Second, Gillard will have to change to a much riskier tactic for her. She has tried to sail through the campaign serenely and regally as the frontrunner, barely engaging with Tony Abbott, trying to seem as the calm, impeturbable and methodical Prime Minister that Rudd in fact never was. Now she has to attack Abbott, who has seemed more assertive and even Prime Ministerial by the day. Can she do it without seeming shrill and scared? Her few digs at Abbott in the debate – patronising him as “naive”, for instance – seemed dangerously unsuccessful to me. It’s a challenge for a woman in politics to be strong without seeming just a bitch,

Third, Tony Abbott now knows he need take fewer risks – and certainly not of the magnitude of his absurdly lavish parental leave scheme. His real work now is to seem genuine prime ministerial material, now that voters are cooling rapidly on Labor and Gillard again.

Fourth, Abbott will have a surge of confidence – and confidence is a very reassuring thing to see in a political leader, providing it comes across more as assuredness than cockiness.

Fifth, the results will finally kill off that absurdly exaggerated claim that Abbott has a “women problem”. Having his shy wife and his daughters appear with him seems to have helped.

Sixth, journalists have the meme for the next week – Labor’s stumbles.

Seventh, as Osama bin Laden said, people tend to follow the strong horse. If the Liberals look like winning, more businesses will dare donate to its fund, and more public servants will dare to leak it revelations about Labor. On the other side, the Labor leakers against Gillard will be joined by the blamethrowers, advice-givers and the desperate.The party could yet blow right open.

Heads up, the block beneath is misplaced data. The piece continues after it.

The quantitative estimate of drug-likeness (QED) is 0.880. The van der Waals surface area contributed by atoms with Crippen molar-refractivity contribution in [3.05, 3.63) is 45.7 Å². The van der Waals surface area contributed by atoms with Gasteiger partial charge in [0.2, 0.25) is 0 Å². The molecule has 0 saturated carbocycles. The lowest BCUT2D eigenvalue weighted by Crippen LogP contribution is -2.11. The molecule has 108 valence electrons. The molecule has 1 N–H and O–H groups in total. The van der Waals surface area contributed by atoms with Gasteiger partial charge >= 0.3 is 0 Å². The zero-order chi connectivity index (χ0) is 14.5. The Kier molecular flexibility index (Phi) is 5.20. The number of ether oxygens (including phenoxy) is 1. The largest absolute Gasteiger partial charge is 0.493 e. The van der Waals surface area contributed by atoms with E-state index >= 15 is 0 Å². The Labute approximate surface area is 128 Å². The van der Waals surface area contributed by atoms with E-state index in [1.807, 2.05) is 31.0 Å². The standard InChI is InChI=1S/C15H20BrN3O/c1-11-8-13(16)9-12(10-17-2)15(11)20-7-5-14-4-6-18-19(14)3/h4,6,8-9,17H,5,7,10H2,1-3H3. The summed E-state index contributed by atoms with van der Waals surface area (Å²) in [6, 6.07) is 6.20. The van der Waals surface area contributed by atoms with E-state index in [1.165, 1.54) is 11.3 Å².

This past week could prove to be the one that lost it for Labor. This next week could confirm it, unless Labor finds something very special, or the Liberals manage some great pratfall.

Read it here.

Election 2010: Leaders' debate

"When are the other two again, Julia?"

The leaders’ debate last night was a bit disappointing. Neither side landed any serious blows, but what came across more than anything was the stark contrast between the hyper-rehearsed sound-bite friendly spin of Julia Gillard and the more authentic, but less assured, honesty of Tony Abbott. Gillard is so like Rudd in the way she can speak for five minutes and not say anything – it’s quite uncanny. Her responses to questions on boat people showed she hasn’t a clue what she’s doing, and the climate issue didn’t get as much traction for Abbott as it should. But he made the very important point that the Coalition at least has a policy whereas Labor are just putting off announcing anything in the hope that the electorate will just vote her in anyway.